1920s: Watson

Lumen Learning, Wikimedia contributors, and Diana Lang

Watson: Behaviorism

John B. Watson was an influential American psychologist whose most famous work occurred during the early 20th century at Johns Hopkins University.  Watson conducted research on animal behavior, child-rearing, and advertising.  Along with this research, he conducted the controversial “Little Albert” study.[1]

photo of John Watson
Figure 1. A photograph of John Watson

Watson believed that an objective analysis of the mind was impossible; therefore, he preferred to focus directly on observable behavior and attempted to modify it.  Watson was a major proponent in shifting the focus of psychology from the mind to behavior, and this approach of observing and controlling behavior came to be known as .  A major object of study by behaviorists was learned behavior and its interaction with the inborn qualities of the organism.

Behaviorism commonly used animals in experiments under the assumption that what was learned using animal models could, to some degree, be applied to human behavior.  This famous quote from Watson explains his contentions:[2]

“Give me a dozen healthy infants, well-formed, and my own specified world to bring them up in and I’ll guarantee to take any one at random and train him to become any type of specialist I might select – doctor, lawyer, artist, merchant-chief and, yes, even beggar-man and thief, regardless of his talents, penchants, tendencies, abilities, vocations, and race of his ancestors.  I am going beyond my facts and I admit it, but so have the advocates of the contrary and they have been doing it for many thousands of years.”

Watson believed that children should be treated as young adults.  In his book, he warned against the inevitable dangers of a mother providing too much love and affection.  Watson’s slogan was ‘not more babies but better brought up babies’.  Watson argued for the nurture side of the nature-nurture debate and contended that everything is built into a child through their interactions with their environment.

Thus, according to Watson, parents and caregivers hold complete responsibility for their children’s actions since they choose the environment into which their child is reared.[3]  Based on the results from his “Little Albert” study, Watson concluded that caregivers can shape a child’s behavior and development simply by taking control of all stimulus-response associations.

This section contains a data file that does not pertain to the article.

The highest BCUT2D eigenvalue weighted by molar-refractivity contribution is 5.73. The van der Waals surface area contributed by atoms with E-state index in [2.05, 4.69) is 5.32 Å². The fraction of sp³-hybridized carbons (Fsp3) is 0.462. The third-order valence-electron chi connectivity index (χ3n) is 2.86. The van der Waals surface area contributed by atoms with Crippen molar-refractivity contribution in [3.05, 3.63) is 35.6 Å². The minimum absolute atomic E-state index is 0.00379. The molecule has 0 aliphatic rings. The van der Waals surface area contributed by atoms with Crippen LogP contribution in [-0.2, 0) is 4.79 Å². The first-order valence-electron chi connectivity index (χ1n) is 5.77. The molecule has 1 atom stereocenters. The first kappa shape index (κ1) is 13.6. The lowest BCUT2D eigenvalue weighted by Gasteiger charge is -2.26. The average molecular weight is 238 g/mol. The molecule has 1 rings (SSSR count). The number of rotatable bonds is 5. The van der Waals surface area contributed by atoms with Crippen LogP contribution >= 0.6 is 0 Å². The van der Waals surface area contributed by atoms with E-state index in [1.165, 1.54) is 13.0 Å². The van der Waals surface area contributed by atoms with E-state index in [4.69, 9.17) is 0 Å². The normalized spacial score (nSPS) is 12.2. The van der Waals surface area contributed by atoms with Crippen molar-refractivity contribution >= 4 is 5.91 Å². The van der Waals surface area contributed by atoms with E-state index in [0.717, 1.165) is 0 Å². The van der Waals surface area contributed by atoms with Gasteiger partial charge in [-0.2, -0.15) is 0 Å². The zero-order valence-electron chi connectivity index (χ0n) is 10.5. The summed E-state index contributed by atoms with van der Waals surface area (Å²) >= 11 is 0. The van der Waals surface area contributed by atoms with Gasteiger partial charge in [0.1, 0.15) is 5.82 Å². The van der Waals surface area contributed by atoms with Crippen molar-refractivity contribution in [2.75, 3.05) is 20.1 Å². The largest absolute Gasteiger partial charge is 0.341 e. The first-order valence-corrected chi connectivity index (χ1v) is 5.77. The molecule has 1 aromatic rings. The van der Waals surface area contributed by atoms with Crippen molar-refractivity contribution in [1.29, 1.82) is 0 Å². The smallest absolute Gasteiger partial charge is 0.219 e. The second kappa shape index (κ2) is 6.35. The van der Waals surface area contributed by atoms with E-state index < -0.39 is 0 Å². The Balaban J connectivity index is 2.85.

The Little Albert Experiment (1920)

The goal of the Little Albert Experiment was to show how the principles of classical conditioning could be applied to a 9-month-old boy.  Watson and his assistant conditioned “Little Albert” to fear a white rat by clanging an iron rod when a white rat was shown to Albert.[4]

First, they presented a white rat to the boy and observed that he was not afraid of it.  Second, they showed him a white rat and then clanged an iron rod.  “Little Albert” responded by crying.  This second presentation was repeated several times.  Finally, the researchers introduced the white rat by itself and the boy showed fear.

Later, in an attempt to see if the fear transferred to other objects, Watson presented Albert with a rabbit, a dog, and a fur coat. “Little Albert” cried at the sight of all of them.[5]

Video Example

Watch this video of the Little Albert study to get an overview of how the study was carried out.

This study demonstrated how emotions could become conditioned responses.  Analyses of Watson’s film footage of Albert have caused some to conclude that “Little Albert” may have had cognitive or developmental delays.[6] An ethical problem with the study was that Watson never reversed this conditioned response in Little Albert.[7]

Watson Today

Watson’s advice to treat children with respect, but with relative emotional detachment, has been strongly criticized.  However, behaviorism is still evident today and is largely responsible for establishing psychology as a scientific discipline through its objective methods and experimentation.  It is currently used in behavioral and cognitive-behavioral therapies, in classroom settings, and in child-rearing.

Key Takeaways

  • Objective analysis of the mind was impossible, therefore Watson coined “behaviorism” where the focus of psychology is to observe and control behavior.
  • Individuals can be trained to behave in certain ways as a result of their environment and the types of stimuli applied.
  • The Little Albert experiment—emotional responses can be conditioned in humans.

  1. This chapter is an adaptation of The History of Psychology Continued by Lumen Learning, and is used under a CC BY 4.0 license.
  2. Watson, J. B. (1930). Behaviorism (Revised edition). University of Chicago Press.
  3. Watson, J. B. (1928). Psychological Care of Infant and Child. New York: W.W. Norton Company, Inc.
  4. This section is an adaptation of Little Albert Experiment (1920) on Wikipedia and is used under a CC BY SA 3.0 license.
  5. Watson, J. B., & Rayner, R. (1921). Studies in infant psychology. The Scientific Monthly, 13(6): 493–515.
  6. Irons, G. (2012). Little Albert: A neurologically impaired child. History of Psychology, 15(4): 302–327. doi:10.1037/a0026720.
  7. O'Donnell, J. M. (1985). The origins of behaviorism. New York University Press.

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1920s: Watson by Lumen Learning, Wikimedia contributors, and Diana Lang is licensed under a Creative Commons Attribution-ShareAlike 4.0 International License, except where otherwise noted.

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